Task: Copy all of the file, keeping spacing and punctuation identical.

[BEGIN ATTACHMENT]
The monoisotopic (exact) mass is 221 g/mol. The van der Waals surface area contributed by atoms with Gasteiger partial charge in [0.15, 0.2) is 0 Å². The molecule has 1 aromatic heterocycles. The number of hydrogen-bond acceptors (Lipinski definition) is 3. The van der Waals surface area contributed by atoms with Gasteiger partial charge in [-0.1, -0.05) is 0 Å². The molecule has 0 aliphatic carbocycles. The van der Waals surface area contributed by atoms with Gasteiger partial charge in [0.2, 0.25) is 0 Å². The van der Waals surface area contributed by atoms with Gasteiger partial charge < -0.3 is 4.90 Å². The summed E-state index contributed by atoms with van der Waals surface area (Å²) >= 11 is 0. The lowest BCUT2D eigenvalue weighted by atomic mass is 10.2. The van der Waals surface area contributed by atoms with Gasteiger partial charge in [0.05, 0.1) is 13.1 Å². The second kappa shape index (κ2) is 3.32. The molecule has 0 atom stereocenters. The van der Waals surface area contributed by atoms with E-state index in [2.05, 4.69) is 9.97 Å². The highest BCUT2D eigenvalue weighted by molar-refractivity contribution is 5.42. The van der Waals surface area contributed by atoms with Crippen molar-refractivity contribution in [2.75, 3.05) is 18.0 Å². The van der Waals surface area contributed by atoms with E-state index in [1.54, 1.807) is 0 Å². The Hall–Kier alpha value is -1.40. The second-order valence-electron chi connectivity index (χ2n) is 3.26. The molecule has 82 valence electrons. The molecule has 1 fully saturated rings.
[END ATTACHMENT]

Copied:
The monoisotopic (exact) mass is 221 g/mol. The van der Waals surface area contributed by atoms with Gasteiger partial charge in [0.15, 0.2) is 0 Å². The molecule has 1 aromatic heterocycles. The number of hydrogen-bond acceptors (Lipinski definition) is 3. The van der Waals surface area contributed by atoms with Gasteiger partial charge in [-0.1, -0.05) is 0 Å². The molecule has 0 aliphatic carbocycles. The van der Waals surface area contributed by atoms with Gasteiger partial charge in [0.2, 0.25) is 0 Å². The van der Waals surface area contributed by atoms with Gasteiger partial charge < -0.3 is 4.90 Å². The summed E-state index contributed by atoms with van der Waals surface area (Å²) >= 11 is 0. The lowest BCUT2D eigenvalue weighted by atomic mass is 10.2. The van der Waals surface area contributed by atoms with Gasteiger partial charge in [0.05, 0.1) is 13.1 Å². The second kappa shape index (κ2) is 3.32. The molecule has 0 atom stereocenters. The van der Waals surface area contributed by atoms with E-state index in [2.05, 4.69) is 9.97 Å². The highest BCUT2D eigenvalue weighted by molar-refractivity contribution is 5.42. The van der Waals surface area contributed by atoms with Crippen molar-refractivity contribution in [2.75, 3.05) is 18.0 Å². The van der Waals surface area contributed by atoms with E-state index in [1.54, 1.807) is 0 Å². The Hall–Kier alpha value is -1.40. The second-order valence-electron chi connectivity index (χ2n) is 3.26. The molecule has 82 valence electrons. The molecule has 1 fully saturated rings.